Under a steel-blue sky one summer night, hundreds of people gathered in front of the main stage at the Folk on the Rocks music festival, their bare toes sinking into the cool sand. On stage, a group of about a dozen men stood around Nunavut band the Jerry Cans, with a drum in each of their hands. As they began to sing and hit their instruments, part of the crowd bopped to the rhythm while others slowly shuffled their feet, their hands resting on the shoulders in front of them, moving together in an impromptu drum dance.
The annual Yellowknife music festival closes off each year with the Yellowknives Dene Drummers to honour the land they’re on and to bring people together. It’s a powerful feeling listening to the traditional practice, whether you’re from the region or a visitor. Drums link cultures around the world to one another, says Bobby Drygeese, a member of the Yellowknives Dene Drummers.
“Drummers bring all the people together,” Drygeese says. “Everyone slows down and listens because they feel the heartbeat. That’s why everyone is connected through the drums.”
The North is no exception. From Inuit in Nunavut to Tlingit in Yukon, each culture across the three territories has its own type of drums, songs and drumming traditions.
Dene men in the NWT play songs for drum dances, celebrations, prayer songs and hand games using a 60-centimetre drum made out of caribou hide attached to a birch frame with babiche (sinew). A drummer’s hands manipulate strands of babiche stretched across the back as they drum and strike the front.
Inuvialuit and Inuit drummers hold the handle of a drum, which is sometimes more than a metre in diameter, rotating it back and forth to strike near the rim of each side. Caribou hide was traditionally used for these drums, but materials such as nylon are sometimes now used since caribou are increasingly difficult to source.
If you close your eyes and listen, you can hear the difference in sound because of the way each type of drum is played. Dene drums have a quick reverberation. Inuit and Inuvialuit drums are slower and the sound is much deeper because the drum is rolling back and forth between the drummer’s hands.
In Inuit and Inuvialuit culture, a chorus typically accompanies a single drummer who is singing. While some songs focus on a particular animal, most tell a story, explains Billie Lennie, a member of the Inuvik Drummers and Dancers for the past 29 years.
“A lot of dances talk about gatherings and going to gatherings and meeting their families and relatives,” she says. “One song tells the story of a young man who hears music and dancing coming from across the river and he’s asking his uncle to take him across to join the festivities. As you watch the dances, you can see the story.”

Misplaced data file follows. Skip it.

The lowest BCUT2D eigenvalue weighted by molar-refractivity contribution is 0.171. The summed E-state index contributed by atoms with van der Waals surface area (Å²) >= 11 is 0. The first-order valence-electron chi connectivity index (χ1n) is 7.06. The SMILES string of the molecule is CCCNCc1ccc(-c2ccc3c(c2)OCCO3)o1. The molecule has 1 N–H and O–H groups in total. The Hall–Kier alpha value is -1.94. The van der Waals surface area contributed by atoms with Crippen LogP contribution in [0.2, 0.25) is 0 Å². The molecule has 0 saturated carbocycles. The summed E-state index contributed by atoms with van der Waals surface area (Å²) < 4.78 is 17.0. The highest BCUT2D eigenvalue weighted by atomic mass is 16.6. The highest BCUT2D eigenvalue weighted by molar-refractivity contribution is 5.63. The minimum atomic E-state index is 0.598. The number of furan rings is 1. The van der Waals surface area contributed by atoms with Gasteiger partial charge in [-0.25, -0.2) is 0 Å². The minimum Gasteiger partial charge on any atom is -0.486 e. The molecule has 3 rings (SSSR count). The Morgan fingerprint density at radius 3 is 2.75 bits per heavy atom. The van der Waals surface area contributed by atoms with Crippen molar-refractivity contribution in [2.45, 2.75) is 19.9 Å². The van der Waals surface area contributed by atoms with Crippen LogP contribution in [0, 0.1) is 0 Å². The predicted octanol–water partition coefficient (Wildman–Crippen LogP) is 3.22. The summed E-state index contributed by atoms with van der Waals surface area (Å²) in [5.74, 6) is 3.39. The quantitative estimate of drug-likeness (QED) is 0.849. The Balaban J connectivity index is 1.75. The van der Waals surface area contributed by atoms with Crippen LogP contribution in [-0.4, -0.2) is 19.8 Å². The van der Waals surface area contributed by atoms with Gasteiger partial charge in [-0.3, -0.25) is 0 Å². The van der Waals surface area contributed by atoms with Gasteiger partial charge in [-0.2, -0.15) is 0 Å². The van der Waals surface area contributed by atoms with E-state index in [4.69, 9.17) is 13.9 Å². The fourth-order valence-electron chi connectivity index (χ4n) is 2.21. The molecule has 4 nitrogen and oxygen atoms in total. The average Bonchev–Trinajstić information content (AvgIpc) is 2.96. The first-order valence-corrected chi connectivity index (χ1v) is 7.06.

Yukon’s Inland Tlingit commemorate life events in their songs, such as when someone passes away. “We have songs for everything,” says Marilyn Jensen, who founded the Dakhká Khwáan Dancers in 2007.
“What I’ve observed over the years is that [the drum] touches people’s hearts,” she says. It calls to them and acts as “a connection to the spirit world and our ancestors…. Drumming is a very healing thing for us.”
Part of that healing is about reclaiming and sharing cultural practices that were once feared lost.
When Fort Smith drummer Peter Paulette was young, he was fortunate enough to accompany his parents to functions like the Dene National Assembly where he would hear traditional drum songs.
“I would be dancing every dance. It just drew me in,” he says. “The songs that they sang, I sing them now. It’s a powerful thing.”
Despite this early exposure to his culture, when Paulette began a drumming group in 1994 he only knew three songs.
“As Dene people in Fort Smith, we lost a lot of things in 100 years: our language, our harvesting, how to be a good Dene person.”
So Paulette turned to Elders from other communities to deepen his knowledge. He brought in Dettah Elder Alfred Belanger and David Echinelle from Tulita to teach Dene drum songs.
“All the songs being sung from Fort Good Hope to Dettah are all the same song,” Paulette says. “I might sing it different than Wrigley but it’s still the same prayer song.”
Paulette began passing that knowledge along to the next generation when he started teaching drumming and hand games at Aurora College’s Thebacha Campus over a decade ago. Recently, the Government of the Northwest Territories honoured him with the Minister’s Culture and Heritage Circle Award for his efforts.
Drumming, he explains, goes beyond simply learning a rhythm. It’s a full-body experience.
“You gotta teach your body how to sing a song,” he says. “Like a runner, you become one with your body. Running and breathing. Same thing when I’m drumming. If you don’t breathe when you’re drumming you’ll turn blue.”
On a cold winter evening this past February, attendees from across the circumpolar world gathered in Wood Buffalo, Alberta for the Arctic Winter Games’ cultural gala. On stage, a half dozen young dancers with a drum in their hands.
Dressed in scarlet parkas, the members of Iqaluit’s Inukshuk Drum Dancers moved and sang, twirling their drums back and forth, the beat in perfect rhythm with the choreography of the performers. Sound and shape came together to tell a story through song.
The pride was palpable. Ella Estey, one of the group’s six members, says drum dancing helped bring her closer to her Inuit culture. It’s been a powerful experience for her family to see that connection
“I’m really glad that after the impact of colonization, we’re still able to practice part of our culture.”
Teacher Mary Piercey-Lewis created this drum dance group at Inukshuk High School in 2008. “We are in a time where Inuktitut is being spoken less and less, and one of the most beautiful ways to preserve a language is through music,” Piercey-Lewis says.
Students perform a mix of traditional songs, such as one about an inukshuk on the land, and incorporate traditional elements into a more contemporary approach to drum dancing.
“It’s more about connecting to Inuit culture, connecting with Elders, bridging the gap with the culture,” Piercey-Lewis explains. “The fact that they are drum dancing traditionally and contemporarily will hopefully inspire a drive among young people to learn Inuktitut.”